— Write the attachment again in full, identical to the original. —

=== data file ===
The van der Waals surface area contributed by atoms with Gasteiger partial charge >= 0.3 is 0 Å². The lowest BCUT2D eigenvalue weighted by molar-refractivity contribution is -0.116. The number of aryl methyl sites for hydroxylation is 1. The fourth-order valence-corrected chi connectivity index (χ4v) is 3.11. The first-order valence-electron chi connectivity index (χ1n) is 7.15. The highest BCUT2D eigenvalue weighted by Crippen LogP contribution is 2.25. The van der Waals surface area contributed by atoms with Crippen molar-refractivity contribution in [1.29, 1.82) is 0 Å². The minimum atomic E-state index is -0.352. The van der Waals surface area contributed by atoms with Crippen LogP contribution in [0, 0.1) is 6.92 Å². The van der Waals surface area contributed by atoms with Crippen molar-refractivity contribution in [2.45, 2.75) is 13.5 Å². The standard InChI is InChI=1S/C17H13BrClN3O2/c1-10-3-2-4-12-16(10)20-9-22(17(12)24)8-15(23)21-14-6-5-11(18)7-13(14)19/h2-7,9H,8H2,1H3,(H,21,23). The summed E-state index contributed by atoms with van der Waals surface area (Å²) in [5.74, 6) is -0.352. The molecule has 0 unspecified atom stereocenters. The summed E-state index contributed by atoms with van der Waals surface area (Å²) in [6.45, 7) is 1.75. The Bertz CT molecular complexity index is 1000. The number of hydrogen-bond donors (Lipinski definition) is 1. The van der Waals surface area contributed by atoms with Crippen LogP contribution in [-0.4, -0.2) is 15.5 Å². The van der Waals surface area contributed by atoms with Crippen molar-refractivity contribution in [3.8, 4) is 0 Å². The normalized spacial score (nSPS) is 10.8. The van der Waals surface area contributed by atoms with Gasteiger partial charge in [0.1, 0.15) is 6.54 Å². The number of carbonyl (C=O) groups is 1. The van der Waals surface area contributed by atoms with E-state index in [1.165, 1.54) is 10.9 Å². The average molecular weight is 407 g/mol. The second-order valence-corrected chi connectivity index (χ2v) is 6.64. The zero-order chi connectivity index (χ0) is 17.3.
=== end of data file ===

The van der Waals surface area contributed by atoms with Gasteiger partial charge >= 0.3 is 0 Å². The lowest BCUT2D eigenvalue weighted by molar-refractivity contribution is -0.116. The number of aryl methyl sites for hydroxylation is 1. The fourth-order valence-corrected chi connectivity index (χ4v) is 3.11. The first-order valence-electron chi connectivity index (χ1n) is 7.15. The highest BCUT2D eigenvalue weighted by Crippen LogP contribution is 2.25. The van der Waals surface area contributed by atoms with Crippen molar-refractivity contribution in [1.29, 1.82) is 0 Å². The minimum atomic E-state index is -0.352. The van der Waals surface area contributed by atoms with Crippen LogP contribution in [0, 0.1) is 6.92 Å². The van der Waals surface area contributed by atoms with Crippen molar-refractivity contribution in [2.45, 2.75) is 13.5 Å². The standard InChI is InChI=1S/C17H13BrClN3O2/c1-10-3-2-4-12-16(10)20-9-22(17(12)24)8-15(23)21-14-6-5-11(18)7-13(14)19/h2-7,9H,8H2,1H3,(H,21,23). The summed E-state index contributed by atoms with van der Waals surface area (Å²) in [5.74, 6) is -0.352. The molecule has 0 unspecified atom stereocenters. The summed E-state index contributed by atoms with van der Waals surface area (Å²) in [6.45, 7) is 1.75. The Bertz CT molecular complexity index is 1000. The number of hydrogen-bond donors (Lipinski definition) is 1. The van der Waals surface area contributed by atoms with Crippen LogP contribution in [-0.4, -0.2) is 15.5 Å². The van der Waals surface area contributed by atoms with Crippen molar-refractivity contribution in [3.8, 4) is 0 Å². The normalized spacial score (nSPS) is 10.8. The van der Waals surface area contributed by atoms with Gasteiger partial charge in [0.1, 0.15) is 6.54 Å². The number of carbonyl (C=O) groups is 1. The van der Waals surface area contributed by atoms with E-state index in [1.165, 1.54) is 10.9 Å². The average molecular weight is 407 g/mol. The second-order valence-corrected chi connectivity index (χ2v) is 6.64. The zero-order chi connectivity index (χ0) is 17.3.